Simultaneous action can be tough to implement well (much like trying to drive, read, and eat at the same time), but when done right, it can create a great experience (much UNlike trying to drive, read and eat at the same time).

Written by krinklechip

October 16, 2013 at 10:03 pm

Posted in Concepts, Game Design, Rules

Design Experiment: Forbidden Island without sinking, 10.14.13

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Io there! We’re starting this game design blog back up with look at a game without one of its key mechanics. (We’ve done a few like this before looking at Monopoly without money and Power Grid without power stations.)

Today, we’re lookin’ at Forbidden Island without the island sinking.

A quick primer: Forbidden Island is a cooperative game where players work together to retrieve four artifacts from a sinking island and get everyone off to safety before:

  • A) an artifact is lost,
  • B) someone drowns, or
  • C) the exit is lost.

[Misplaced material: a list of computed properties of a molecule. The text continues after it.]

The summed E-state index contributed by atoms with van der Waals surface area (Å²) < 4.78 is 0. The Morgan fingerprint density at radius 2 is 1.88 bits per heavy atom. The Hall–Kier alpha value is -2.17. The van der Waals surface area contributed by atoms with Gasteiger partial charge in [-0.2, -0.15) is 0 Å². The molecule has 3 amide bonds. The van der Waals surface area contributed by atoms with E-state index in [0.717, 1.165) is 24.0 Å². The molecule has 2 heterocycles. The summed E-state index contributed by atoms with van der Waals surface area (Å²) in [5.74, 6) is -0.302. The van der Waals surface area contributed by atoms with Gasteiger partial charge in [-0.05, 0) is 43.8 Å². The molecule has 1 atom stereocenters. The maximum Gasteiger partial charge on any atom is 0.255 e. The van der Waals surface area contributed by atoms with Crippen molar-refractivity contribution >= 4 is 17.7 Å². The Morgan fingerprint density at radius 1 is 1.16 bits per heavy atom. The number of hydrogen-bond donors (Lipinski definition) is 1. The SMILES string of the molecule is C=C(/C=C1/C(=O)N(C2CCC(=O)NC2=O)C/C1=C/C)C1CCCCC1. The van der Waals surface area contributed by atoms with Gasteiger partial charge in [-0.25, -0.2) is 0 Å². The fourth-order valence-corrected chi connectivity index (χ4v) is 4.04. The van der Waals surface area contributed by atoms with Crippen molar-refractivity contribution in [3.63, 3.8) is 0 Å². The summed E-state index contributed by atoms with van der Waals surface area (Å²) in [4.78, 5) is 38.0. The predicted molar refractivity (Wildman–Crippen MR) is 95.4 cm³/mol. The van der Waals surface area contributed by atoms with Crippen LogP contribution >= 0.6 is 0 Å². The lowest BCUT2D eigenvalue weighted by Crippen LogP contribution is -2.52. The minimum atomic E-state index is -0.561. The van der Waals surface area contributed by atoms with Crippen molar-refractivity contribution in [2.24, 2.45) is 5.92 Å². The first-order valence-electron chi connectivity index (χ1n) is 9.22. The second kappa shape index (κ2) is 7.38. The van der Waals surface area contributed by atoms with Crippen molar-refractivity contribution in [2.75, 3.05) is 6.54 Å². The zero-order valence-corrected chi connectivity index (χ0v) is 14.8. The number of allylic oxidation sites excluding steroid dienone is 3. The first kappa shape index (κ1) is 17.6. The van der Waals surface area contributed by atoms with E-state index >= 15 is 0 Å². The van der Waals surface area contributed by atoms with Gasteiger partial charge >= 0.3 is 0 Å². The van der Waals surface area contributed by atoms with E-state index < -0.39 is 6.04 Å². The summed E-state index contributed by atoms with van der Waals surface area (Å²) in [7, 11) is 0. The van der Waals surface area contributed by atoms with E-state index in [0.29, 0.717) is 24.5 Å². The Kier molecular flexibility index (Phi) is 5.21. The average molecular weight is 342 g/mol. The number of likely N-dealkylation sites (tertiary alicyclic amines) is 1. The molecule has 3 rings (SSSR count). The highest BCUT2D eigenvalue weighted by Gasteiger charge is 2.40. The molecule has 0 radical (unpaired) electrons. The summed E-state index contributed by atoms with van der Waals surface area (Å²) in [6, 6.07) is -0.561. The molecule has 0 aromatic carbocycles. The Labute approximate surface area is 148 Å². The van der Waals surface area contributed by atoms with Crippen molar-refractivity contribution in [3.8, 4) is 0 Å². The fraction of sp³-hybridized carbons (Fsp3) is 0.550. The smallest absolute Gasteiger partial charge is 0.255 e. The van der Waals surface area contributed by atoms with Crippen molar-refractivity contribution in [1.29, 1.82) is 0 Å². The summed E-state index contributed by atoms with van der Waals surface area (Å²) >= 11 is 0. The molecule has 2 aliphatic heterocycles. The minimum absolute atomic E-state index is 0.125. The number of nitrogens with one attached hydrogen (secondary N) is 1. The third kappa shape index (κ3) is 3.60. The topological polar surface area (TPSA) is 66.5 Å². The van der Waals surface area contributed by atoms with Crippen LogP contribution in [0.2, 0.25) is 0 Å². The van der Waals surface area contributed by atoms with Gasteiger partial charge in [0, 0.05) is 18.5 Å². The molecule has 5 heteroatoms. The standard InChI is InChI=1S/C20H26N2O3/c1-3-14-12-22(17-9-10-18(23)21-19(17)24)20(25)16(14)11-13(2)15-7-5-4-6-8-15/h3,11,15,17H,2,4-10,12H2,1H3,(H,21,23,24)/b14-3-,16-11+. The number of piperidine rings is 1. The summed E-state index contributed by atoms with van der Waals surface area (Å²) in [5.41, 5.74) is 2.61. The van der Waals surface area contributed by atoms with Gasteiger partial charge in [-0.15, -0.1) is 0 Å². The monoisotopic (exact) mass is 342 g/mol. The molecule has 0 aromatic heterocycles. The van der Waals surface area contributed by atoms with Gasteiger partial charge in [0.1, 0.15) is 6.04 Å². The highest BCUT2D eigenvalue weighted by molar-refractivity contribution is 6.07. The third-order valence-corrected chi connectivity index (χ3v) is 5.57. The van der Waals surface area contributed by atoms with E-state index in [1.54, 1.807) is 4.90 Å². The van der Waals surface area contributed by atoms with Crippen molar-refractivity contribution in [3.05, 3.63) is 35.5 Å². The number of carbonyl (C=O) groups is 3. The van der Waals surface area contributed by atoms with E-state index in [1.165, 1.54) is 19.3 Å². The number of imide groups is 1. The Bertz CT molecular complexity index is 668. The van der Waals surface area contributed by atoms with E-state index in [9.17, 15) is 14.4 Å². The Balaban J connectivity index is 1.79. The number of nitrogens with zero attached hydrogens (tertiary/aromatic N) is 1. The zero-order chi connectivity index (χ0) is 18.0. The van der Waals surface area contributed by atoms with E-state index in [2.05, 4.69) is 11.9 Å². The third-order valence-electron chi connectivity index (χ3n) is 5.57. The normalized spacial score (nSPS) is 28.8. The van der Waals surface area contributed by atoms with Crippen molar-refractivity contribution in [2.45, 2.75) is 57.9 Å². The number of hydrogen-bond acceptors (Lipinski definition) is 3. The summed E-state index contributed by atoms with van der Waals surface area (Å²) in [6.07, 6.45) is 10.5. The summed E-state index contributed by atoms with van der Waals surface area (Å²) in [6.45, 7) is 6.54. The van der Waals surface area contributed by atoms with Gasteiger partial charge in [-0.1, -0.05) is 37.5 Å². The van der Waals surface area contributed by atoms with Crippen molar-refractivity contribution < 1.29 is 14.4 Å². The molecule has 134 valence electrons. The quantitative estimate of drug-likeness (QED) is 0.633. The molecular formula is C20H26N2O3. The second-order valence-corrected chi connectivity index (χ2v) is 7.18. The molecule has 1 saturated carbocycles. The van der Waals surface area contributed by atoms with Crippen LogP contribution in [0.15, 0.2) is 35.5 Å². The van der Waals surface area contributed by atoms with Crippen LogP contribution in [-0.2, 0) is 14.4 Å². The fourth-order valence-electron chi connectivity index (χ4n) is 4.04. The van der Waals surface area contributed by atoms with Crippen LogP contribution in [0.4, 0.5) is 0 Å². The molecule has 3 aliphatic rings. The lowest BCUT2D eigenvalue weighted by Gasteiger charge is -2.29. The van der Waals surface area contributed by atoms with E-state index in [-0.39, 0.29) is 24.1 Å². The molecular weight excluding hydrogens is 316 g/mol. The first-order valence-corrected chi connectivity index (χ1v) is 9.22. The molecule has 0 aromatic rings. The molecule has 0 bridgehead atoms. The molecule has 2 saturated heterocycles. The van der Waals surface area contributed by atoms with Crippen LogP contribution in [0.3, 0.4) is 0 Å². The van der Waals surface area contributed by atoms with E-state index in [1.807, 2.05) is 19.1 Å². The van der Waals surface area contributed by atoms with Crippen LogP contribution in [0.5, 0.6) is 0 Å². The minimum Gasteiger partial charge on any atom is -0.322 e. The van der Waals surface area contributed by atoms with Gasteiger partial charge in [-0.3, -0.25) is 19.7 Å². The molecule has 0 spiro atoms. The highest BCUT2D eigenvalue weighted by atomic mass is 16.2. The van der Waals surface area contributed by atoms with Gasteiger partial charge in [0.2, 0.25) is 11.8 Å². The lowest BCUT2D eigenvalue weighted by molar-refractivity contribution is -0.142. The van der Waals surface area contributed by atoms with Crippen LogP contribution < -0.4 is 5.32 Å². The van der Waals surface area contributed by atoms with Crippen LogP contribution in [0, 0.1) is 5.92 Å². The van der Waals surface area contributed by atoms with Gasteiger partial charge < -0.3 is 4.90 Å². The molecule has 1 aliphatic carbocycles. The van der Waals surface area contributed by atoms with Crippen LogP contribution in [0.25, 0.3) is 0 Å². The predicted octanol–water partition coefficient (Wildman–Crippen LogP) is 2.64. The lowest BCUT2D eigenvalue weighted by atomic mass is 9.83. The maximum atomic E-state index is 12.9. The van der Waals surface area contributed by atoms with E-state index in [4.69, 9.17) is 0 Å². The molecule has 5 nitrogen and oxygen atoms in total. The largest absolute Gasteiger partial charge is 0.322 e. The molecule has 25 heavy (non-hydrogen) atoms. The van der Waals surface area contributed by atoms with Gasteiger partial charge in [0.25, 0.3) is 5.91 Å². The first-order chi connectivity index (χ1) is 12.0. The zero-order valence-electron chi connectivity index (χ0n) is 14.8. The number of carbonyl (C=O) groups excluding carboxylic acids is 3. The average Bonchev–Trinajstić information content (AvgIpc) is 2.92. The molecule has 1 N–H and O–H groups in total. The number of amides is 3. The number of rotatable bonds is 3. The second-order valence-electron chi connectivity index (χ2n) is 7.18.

Each turn, players move about the island helping keep the island afloat while working to gather the four artifacts. Each player has a special ability nobody else has, and the sinking of the island intensifies as the game continues. It’s a fantastic intro co-op; go get it (or its older brother, Forbidden Desert).

One of the main mechanics that drives the action of the game is the fact the island sinks a little bit each turn. This provides the sense of urgency and danger a cooperative game needs. So if we take it out, what might happen? Here’s one possibility:

  1.  No sinking means there isn’t any danger of losing. Without a threat, the cooperative element falls a bit flat. To keep an element of uncertainty and danger, perhaps the game spawns guards each turn that must be dealt with or avoided. One per player could start in play at the beginning of the game.
  2. Guards could be spawned by the flood cards. Instead of the space listed getting flipped over, it either spawns a guard at that location or moves a guard on that space a set number of spaces with hitting an edge wrapping the guard around to the opposite side of the board.
  3. A hit point system could be implemented. You could take being landed on by a guard X times before you’re caught.
  4. Guards could be removed from play by moving into the same space from the side or behind.
  5. As gameplay continues, you would start drawing more than one card to determine guard movement and placement. Eventually, the players would simply be overwhelmed by the guards and be caught.

Still keeps a rough feel of being Forbidden Island, but with a funky twist. How would you work with the change? Let us know in the comments!

 

Written by krinklechip

October 14, 2013 at 7:51 pm